Ento-musings from the University of Kentucky Department of Entomology

Monday, March 21, 2011

Bugs of Spring

Blake Newton, UK Extension Entomology

It's official: today is the first full day of spring! In Kentucky, that means mild, humid weather. And that also means bugs. This is bad news for some people, but for entomologists, it's a time for joy. It's also a good time for educators. Kids and teachers are typically trapped inside most of the school year, but spring is a time when some classrooms have an opportunity to get outside. And one of the easiest ways for a K-12 science class to take advantage of the outdoors is to study and observe insects. Insects are present in every kind of outdoor habitat, and they start appearing on mild days in early spring.

Recently, Scott Darst, (4-H Agent, Madison County Kentucky) called us and said that he was planning to take some kids outside this spring, and he wanted to know what kinds of insects you can expect to see on the earliest spring days. Here are some of them:

Butterflies. Some butterfly species overwinter as fully-grown adults (or spend the winter as pupa) and are ready to take advantage of wildflower-nectar on the first mild spring days. Some of the ones that I see in early spring in Kentucky are Commas, Question Marks, and some of the so-called Sulphurs and Whites. Yesterday, I saw one of the Whites (probably a Cabbage Butterfly).

Bees. Like butterflies, bees are pollinators, so they are ready for spring wildflowers, too. Honey Bees and several other types of bees are commonly seen on early spring days. Yesterday, I saw a large Carpenter Bee visiting daffodils in my yard.

Flies. Several types of flies are common in early spring. House Flies and their kin become active on mild winter days and early spring days to take advantage of carrion and other decaying materials that begin to thaw as winter comes to an end. Crane flies breed in cool wet areas, so spring is a time for them to thrive.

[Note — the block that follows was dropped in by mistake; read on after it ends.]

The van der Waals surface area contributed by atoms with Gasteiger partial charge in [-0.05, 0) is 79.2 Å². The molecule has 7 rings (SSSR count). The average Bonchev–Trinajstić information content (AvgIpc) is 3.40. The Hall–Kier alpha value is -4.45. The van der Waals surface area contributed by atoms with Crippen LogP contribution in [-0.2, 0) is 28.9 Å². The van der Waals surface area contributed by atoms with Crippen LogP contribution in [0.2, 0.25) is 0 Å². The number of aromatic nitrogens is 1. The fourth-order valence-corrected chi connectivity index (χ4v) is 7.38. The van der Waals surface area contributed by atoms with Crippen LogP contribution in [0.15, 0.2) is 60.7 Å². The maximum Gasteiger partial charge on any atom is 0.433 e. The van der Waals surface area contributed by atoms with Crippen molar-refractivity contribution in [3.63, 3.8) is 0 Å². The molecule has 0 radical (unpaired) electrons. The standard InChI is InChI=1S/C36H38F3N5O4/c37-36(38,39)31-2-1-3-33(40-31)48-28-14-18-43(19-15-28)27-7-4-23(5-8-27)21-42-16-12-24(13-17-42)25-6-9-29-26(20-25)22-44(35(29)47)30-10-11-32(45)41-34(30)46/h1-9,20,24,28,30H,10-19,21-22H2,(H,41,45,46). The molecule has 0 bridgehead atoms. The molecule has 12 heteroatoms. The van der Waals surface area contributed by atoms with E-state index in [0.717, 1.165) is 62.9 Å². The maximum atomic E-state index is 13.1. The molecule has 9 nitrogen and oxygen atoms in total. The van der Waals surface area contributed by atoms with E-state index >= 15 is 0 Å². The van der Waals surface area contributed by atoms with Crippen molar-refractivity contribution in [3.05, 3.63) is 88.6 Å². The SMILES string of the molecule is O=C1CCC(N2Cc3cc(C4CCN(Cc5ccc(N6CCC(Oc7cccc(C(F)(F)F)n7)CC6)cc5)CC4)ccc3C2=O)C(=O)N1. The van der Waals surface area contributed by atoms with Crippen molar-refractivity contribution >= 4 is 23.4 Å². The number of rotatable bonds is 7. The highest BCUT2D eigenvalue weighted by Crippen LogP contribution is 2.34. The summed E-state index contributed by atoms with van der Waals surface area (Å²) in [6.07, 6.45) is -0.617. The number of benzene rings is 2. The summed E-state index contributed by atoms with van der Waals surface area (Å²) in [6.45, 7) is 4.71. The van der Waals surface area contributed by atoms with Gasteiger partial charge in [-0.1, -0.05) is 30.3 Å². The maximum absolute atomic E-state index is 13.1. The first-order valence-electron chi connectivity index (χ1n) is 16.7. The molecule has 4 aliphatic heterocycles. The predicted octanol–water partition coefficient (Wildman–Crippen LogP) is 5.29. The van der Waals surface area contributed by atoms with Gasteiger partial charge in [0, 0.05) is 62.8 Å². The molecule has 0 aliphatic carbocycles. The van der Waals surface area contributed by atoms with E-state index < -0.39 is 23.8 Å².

Spiders. While spiders are probably most-commonly noticed in late summer and early fall in Kentucky, there are several types that are active as soon as mild temperatures return in the spring. Furrow Spiders are one of the few types of orb-weavers that overwinter as adults, and they can be seen making webs in spring. I have also already seen a Bold Jumping Spider this spring. These large jumping spiders are also able to live through the winter as adults.

Others. Although the critters mentioned above are among the most noticeable early-spring insects, there are many more that you might encounter, too. Ants are already moving in Kentucky, and so are some of the wasp species. I have also seen a Boxelder Bug. Also, aquatic insects (like mayfly and stonefly naiads and caddisfly larvae) thrive in cool water, so spring is a great time to find them if you are willing to get a little bit wet!

So get out there and hunt for some bugs. If it's a sunny day and the temperature is above 50°F, I guarantee that you will find some, and it's also pretty likely that--even though bugs are involved--you'll have a better time than you would sitting inside!

Sunday, March 13, 2011

Go Spiders!

The Richmond Spiders men's basketball team is currently playing in their conference championship game. They did well last year, too. I'll continue to cheer for them until they have to play UK!

The Spiders have a lame mascot:

But a very cool logo:

Sunday, March 6, 2011

Zombie Fungi

Here's a link to a cool story, including a video, of fungi that parasitize insects and turn them into "zombies."


Although these fungi don't actually reanimate dead insects, they do have the ability to influence the behavior of their hosts. A fungi-infected ant, for instance, will engage in behaviors that will make it more likely to spread the fungus to other members of its colony. Imagine if--when you were sick with the flu--you had an uncontrollable urge to walk up to people and sneeze on them!

Although the specific fungi mentioned in the article are newly-discovered, this phenomenon has been known in insects for a long time. In addition to fungi, some viral diseases are also able to affect similar zombie-style behavior in their insect hosts. Luckily, none of these diseases are able to infect humans!

Thursday, March 3, 2011

Mazda Spyder

Mazda is having problems with spiders. As it turns out, the "evaporative canister vent line" in their Mazda 6 sedan is a perfect habitat for Yellow Sac Spiders. These spiders like to take up residence in tiny, tube-like spaces, so this isn't too surprising.

Here is the story from CNN:

Yellow Sac Spiders, by the way, are very common in the U.S. They are often found in homes, and are sometimes mistaken for Brown Recluse Spiders because they have a similar shape. Read more about Yellow Sac Spiders.

UPDATE: A journalist from L.A. just called us to ask some questions about this story. I told him that I'm not really an expert on Yellow Sac Spiders, but I gave him the best info that I could. Can't wait to see if my name shows up in a report!

ANOTHER UPDATE: Quoted in USA Today. Cool!